The GDR was equally sweeping in its claims. The GDR's approved definition of a worldview is enlightening: "A systematic and complete explanation of nature, society, the role of people in the world, and the formation of rules for the social behavior of human beings.... The role of a worldview is to give a person a full orientation for all of his thought, behavior and practical activity." As the book presented to fourteen-year-olds in the Jugendweihe ceremony (the socialist equivalent of the Christian rite of confirmation) in the mid-1970s put it: "To keep you from going astray in the world so that the happiness you dream of will largely become reality, you need a compass for your life, an ever-present way of knowing which direction to go, an intellectual framework. In the world-wide battle of our day between the new and the old, between what is coming and what is perishing, between a changing world and one holding stubbornly to the past, between peace and aggression, between truth and lies-in our day of the battle between socialism and imperialism there is only one correct intellectual framework: the worldview of Marxism-Leninism." Consequently, the GDR's worldview provided ways to see education, the family, leisure, and sports from an approved political angle. The front-page editorial in a 1980 issue of Trommel, a weekly for children, responded to complaints that it had too much political content: "Nothing against pleasant trivialities, but only he has the right to enjoy them who also is concerned with the main issues of life. That includes politics. That is important. There cannot be too much about politics. It guides all our lives." Everything was political.
Just as Christians maintain that personal salvation is necessary to transform the human soul, Marxism-Leninism insisted on a kind of intellectual salvation, sometimes termed "clarity." A 1958 report from Berlin noted the view that some citizens could become politically active only when difficulties in production and distribution were resolved. Instead, the report argued: "The mistakes and errors can only be remedied when people are clear in their heads." Clarity, in its GDR definition, meant that people had to accept Marxism-Leninism before they could see reality correctly and eventually resolve their problems.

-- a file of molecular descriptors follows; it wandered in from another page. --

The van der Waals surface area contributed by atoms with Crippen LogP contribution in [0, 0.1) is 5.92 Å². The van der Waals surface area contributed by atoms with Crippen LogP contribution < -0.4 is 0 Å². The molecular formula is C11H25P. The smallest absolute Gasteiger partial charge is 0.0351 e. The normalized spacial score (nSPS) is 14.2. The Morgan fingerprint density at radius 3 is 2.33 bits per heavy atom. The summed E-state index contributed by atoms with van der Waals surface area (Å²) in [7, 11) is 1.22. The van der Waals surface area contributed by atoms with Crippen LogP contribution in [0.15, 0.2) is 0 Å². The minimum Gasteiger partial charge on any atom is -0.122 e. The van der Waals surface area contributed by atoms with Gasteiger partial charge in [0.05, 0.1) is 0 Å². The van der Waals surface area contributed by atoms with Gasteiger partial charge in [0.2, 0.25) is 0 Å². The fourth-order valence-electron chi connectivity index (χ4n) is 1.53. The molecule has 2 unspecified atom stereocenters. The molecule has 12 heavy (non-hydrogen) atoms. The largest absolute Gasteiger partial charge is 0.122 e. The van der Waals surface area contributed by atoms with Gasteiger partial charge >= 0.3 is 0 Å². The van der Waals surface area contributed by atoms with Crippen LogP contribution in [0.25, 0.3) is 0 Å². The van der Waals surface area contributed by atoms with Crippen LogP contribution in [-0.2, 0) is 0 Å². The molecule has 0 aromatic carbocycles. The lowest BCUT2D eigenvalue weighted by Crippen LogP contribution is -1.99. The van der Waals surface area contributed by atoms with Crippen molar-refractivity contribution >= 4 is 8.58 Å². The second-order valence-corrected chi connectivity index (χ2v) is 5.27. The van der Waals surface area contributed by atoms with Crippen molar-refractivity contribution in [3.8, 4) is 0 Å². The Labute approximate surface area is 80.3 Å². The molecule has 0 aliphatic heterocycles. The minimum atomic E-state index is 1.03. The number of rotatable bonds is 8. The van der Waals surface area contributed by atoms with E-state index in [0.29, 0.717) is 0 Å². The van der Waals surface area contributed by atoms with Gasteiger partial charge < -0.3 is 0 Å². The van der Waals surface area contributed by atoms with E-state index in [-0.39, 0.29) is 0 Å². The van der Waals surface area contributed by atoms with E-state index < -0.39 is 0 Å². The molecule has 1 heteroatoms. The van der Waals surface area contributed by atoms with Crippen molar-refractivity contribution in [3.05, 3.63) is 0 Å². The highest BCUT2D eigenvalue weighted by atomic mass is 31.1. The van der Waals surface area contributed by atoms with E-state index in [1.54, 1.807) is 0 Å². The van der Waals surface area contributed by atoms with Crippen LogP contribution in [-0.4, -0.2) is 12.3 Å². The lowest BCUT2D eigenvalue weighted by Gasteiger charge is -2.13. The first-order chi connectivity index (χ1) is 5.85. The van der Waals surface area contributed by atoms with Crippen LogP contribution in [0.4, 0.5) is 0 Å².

Both National Socialism and Marxism-Leninism, in short, defined themselves as worldviews that claimed every aspect of life. Who determined what that gospel was? What was its content? I shall begin by looking at the "deities" and "scriptures" of the systems, then consider their methods of "worship," and conclude with a summary of their respective "theologies."
"The F��hrer Is Always Right"
National Socialism resembled a religious cult whose founder still walked among the faithful. There was an aura of the superhuman in the way Nazis presented Hitler. Hermann G��ring used the language of papal infallibility in 1941: "We National Socialists declare with complete conviction that for us, the F��hrer is infallible in all political and other matters that affect the people's national and social interests." Germans believe "deeply and unshakably" in Hitler's divinely ordained mission, he continued. German soldiers and members of the Hitler Youth swore a personal oath to Hitler, pledging absolute obedience, as if professing and confirming their faith before their god and their fellow believers. A common poster during the Nazi years had a towering image of Hitler with the caption: "One people, one Reich, one F��hrer." A small 1941 book published by the Nazi Party's publishing house can only be called devotional literature. People were asked what the F��hrer meant to them. In the words of a soldier: "Our F��hrer is the most unique man in history. I believe unreservedly in him and in his movement. He is my religion." These examples could be multiplied.